Terrill Preparatory School - Terrillian Yearbook (Dallas, TX)

 - Class of 1916

Page 1 of 178


Terrill Preparatory School - Terrillian Yearbook (Dallas, TX) online yearbook collection, 1916 Edition, Cover

Page 6, 1916 Edition, Terrill Preparatory School - Terrillian Yearbook (Dallas, TX) online yearbook collectionPage 7, 1916 Edition, Terrill Preparatory School - Terrillian Yearbook (Dallas, TX) online yearbook collection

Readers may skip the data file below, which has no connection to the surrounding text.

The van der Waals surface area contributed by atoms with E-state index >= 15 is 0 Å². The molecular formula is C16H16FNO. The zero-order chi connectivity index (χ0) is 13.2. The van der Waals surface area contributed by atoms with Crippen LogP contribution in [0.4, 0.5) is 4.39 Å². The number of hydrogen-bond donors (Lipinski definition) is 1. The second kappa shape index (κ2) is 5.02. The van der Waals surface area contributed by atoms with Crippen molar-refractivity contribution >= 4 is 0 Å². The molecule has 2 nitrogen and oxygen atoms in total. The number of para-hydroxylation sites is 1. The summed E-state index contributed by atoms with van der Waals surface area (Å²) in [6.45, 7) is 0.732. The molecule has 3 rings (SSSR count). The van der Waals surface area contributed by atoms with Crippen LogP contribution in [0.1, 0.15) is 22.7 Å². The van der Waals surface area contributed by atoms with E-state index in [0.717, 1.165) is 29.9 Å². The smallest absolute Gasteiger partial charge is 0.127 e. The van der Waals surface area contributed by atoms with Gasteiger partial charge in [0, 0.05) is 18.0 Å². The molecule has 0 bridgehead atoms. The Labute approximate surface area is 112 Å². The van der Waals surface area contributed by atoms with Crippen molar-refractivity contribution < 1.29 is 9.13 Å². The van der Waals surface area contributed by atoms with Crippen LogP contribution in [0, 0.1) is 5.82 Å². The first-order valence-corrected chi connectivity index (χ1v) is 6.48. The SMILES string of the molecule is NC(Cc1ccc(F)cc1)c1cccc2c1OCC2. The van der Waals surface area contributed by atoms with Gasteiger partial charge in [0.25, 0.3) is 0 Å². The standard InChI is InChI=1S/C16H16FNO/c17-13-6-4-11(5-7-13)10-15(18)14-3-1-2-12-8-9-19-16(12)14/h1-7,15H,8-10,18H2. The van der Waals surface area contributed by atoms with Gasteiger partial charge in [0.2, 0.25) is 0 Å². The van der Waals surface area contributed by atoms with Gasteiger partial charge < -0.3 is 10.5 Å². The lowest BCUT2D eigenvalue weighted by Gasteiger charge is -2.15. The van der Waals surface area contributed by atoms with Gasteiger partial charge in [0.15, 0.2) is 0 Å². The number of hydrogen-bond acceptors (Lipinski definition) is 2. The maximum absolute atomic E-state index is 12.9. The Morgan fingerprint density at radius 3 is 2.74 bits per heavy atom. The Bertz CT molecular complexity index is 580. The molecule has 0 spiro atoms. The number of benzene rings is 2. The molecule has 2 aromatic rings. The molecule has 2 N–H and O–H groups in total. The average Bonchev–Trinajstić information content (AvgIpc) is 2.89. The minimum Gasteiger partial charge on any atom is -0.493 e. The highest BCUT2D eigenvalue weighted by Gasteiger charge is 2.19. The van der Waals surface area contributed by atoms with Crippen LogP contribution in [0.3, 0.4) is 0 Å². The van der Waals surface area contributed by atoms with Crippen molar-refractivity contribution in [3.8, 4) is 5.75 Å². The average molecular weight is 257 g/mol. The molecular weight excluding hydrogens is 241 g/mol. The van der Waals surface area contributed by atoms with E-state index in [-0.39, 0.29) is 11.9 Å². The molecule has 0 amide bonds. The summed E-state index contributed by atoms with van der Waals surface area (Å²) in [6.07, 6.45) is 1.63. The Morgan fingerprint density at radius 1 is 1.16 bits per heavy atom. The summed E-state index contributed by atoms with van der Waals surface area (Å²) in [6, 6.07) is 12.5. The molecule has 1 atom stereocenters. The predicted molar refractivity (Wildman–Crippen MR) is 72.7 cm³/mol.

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Text from Pages 1 - 178 of the 1916 volume: